- Metric 1: Total Engagement Score
- Metric 2: User Feedback Wall
Great post for logical, simple metrics to social analysis. The post provides a rationale for each, as well as the formula. Easy, easy, easy!
Late last week, the Facebook team wrote a blog post that let users “under the hood” to show them how Graph Search goes about indexing and ranking search query results on the social network.
Of all of the information released in the blog post (and there is a lot), perhaps the most important and useful of it all is that Facebook is not only going to use Graph Search to find data, but also to build upon it and include new features that will quantify important elements of a search query to provide the most relevant information based on factors unique to a particular query. This includes the distance between a searcher and a place, how close a searcher is from user results in terms of friend connections and the amount of overlap a query may have with an entity name, among others. In other words, naming things right and having many friends are both great ways to improve your Facebook page’s performance when it comes to graph search results.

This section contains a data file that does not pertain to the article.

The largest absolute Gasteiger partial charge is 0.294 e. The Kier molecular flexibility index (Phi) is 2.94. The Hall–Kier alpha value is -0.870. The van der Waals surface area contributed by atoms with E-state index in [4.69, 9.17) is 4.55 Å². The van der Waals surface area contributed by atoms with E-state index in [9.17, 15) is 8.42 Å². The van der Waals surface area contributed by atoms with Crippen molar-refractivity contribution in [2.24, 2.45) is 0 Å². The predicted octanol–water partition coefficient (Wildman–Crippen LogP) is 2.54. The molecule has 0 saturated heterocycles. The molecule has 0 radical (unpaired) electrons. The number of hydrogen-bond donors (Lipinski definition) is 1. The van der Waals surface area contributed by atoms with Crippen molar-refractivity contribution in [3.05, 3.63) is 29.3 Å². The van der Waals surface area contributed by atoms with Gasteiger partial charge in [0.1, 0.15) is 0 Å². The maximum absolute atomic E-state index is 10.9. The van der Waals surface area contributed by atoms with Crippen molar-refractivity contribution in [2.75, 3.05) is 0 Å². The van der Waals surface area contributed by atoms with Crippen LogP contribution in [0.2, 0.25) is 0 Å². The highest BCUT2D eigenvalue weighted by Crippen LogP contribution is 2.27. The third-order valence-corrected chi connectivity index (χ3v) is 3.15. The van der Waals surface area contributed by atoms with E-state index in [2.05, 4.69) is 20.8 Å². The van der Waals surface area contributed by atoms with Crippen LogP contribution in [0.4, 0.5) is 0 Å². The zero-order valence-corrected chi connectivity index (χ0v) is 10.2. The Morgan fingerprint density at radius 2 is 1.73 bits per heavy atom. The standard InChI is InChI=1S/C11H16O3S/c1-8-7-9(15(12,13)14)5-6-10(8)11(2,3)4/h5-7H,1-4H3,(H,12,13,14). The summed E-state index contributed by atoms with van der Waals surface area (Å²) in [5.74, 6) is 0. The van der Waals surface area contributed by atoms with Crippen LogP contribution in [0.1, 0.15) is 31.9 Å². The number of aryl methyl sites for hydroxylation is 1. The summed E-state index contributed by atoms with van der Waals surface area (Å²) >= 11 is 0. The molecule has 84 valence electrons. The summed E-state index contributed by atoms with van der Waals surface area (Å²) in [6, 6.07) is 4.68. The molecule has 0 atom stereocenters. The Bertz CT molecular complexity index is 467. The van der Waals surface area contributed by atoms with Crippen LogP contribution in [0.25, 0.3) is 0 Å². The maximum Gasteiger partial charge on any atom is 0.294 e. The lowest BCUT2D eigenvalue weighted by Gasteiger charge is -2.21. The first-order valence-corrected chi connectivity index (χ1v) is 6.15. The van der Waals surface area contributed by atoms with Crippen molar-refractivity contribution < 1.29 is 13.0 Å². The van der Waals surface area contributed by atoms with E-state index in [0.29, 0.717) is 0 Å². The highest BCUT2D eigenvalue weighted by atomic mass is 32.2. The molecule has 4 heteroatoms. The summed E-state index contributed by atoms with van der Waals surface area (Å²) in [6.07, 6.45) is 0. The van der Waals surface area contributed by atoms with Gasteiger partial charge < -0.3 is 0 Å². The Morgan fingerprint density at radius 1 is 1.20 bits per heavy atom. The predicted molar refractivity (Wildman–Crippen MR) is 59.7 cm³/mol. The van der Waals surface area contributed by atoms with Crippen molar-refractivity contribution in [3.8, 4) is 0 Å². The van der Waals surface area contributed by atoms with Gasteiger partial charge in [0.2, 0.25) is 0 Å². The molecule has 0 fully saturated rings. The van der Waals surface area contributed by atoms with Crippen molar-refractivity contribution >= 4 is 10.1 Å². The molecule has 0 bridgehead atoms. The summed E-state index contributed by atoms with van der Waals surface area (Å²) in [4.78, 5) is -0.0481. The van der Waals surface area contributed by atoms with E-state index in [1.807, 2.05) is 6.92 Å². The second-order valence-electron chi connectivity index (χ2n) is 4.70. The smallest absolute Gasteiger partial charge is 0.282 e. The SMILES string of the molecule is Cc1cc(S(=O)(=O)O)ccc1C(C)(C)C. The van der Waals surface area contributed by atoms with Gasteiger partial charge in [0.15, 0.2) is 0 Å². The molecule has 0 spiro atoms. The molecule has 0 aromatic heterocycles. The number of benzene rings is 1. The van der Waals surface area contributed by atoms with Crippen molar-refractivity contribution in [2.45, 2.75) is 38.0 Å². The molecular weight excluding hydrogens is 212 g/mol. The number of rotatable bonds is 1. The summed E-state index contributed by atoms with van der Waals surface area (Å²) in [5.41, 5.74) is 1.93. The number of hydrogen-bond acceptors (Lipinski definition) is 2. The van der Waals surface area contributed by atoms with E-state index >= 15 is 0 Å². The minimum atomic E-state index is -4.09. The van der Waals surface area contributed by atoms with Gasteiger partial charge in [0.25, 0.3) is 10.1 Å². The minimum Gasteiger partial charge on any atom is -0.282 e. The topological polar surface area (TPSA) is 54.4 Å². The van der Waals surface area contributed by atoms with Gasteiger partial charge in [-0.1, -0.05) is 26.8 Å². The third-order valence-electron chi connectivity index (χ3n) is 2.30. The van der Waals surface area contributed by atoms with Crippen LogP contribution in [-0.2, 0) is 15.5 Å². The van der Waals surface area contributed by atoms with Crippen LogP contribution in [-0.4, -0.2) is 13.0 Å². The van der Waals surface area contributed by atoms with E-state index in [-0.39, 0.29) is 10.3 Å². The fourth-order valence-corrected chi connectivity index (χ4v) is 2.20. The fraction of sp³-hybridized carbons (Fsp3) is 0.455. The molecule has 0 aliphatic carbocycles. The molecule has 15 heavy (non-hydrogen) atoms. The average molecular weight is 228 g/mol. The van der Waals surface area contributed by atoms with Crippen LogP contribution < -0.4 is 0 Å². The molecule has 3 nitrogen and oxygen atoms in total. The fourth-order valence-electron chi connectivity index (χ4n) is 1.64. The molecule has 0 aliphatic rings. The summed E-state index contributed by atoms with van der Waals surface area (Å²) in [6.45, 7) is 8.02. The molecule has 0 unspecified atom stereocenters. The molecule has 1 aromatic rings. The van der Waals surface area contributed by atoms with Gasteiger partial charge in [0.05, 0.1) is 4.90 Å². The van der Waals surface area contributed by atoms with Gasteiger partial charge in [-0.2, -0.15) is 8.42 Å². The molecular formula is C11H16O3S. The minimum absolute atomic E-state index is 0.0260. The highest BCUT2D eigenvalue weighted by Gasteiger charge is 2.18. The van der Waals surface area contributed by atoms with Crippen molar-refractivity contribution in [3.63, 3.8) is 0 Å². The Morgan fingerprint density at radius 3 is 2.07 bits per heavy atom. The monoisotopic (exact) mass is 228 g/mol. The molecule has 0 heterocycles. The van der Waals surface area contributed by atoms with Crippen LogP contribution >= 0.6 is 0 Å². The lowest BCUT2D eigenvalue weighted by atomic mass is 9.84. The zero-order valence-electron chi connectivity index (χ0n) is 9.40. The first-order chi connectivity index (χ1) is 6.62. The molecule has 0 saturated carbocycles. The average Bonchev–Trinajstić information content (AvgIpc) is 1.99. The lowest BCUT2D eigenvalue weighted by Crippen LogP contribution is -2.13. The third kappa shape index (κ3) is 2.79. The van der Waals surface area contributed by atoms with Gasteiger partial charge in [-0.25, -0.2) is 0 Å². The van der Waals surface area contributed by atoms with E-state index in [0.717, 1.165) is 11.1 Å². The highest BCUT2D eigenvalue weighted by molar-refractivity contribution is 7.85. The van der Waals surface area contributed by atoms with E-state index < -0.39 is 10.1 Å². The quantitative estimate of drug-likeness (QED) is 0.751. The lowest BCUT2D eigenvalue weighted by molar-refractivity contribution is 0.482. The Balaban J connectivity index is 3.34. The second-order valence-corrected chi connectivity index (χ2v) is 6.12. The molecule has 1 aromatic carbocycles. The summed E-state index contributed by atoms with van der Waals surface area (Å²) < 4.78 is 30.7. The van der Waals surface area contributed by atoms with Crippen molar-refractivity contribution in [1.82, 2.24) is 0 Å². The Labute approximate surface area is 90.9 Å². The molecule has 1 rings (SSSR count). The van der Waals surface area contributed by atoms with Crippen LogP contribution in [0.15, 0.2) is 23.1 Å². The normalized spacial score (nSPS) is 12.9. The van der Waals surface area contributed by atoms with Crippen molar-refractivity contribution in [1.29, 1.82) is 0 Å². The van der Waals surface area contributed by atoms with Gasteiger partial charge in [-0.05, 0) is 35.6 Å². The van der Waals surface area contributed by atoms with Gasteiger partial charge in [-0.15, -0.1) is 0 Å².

If you care about social media optimization at all, use this information as a digital blueprint for a successful Facebook presence in Graph Search results.
This post is based on a Facebook blog post that provides greater detail to Graph. You may want to click through to the article and the FB post for details.
Lead scoring isn’t really a numbers game. Sure, there are points assigned to a lead based on multiple criteria, but lead scores are used to determine sales-readiness by quantifying activity that’s driven by quality information.
Here are three primary types of criteria that should be established in order to properly qualify leads and how each influences the actual scoring:
Scoring based on engagement seems pretty simple on the surface. Criteria that fall under this category usually includes interactions like number of pageviews, website visits, social media mentions and emails opened or clicked.
Behavior-based scoring involves looking at the historical trends for leads who moved to sales qualified, opportunity or customer stages in the lifecycle and finding patterns in their paths. The benefit of scoring on these interactions, rather than just engagement, is that it weeds out the tire-kickers and is less likely to allow someone’s score to be disproportionate to his actual interest.
Scoring based on persona is the most valuable type of scoring you can do. Beyond a lead’s actions, the information a lead provides about him/herself can make a marketing automation system do much of the time-consuming qualifying before a lead even hits a salesperson’s queue.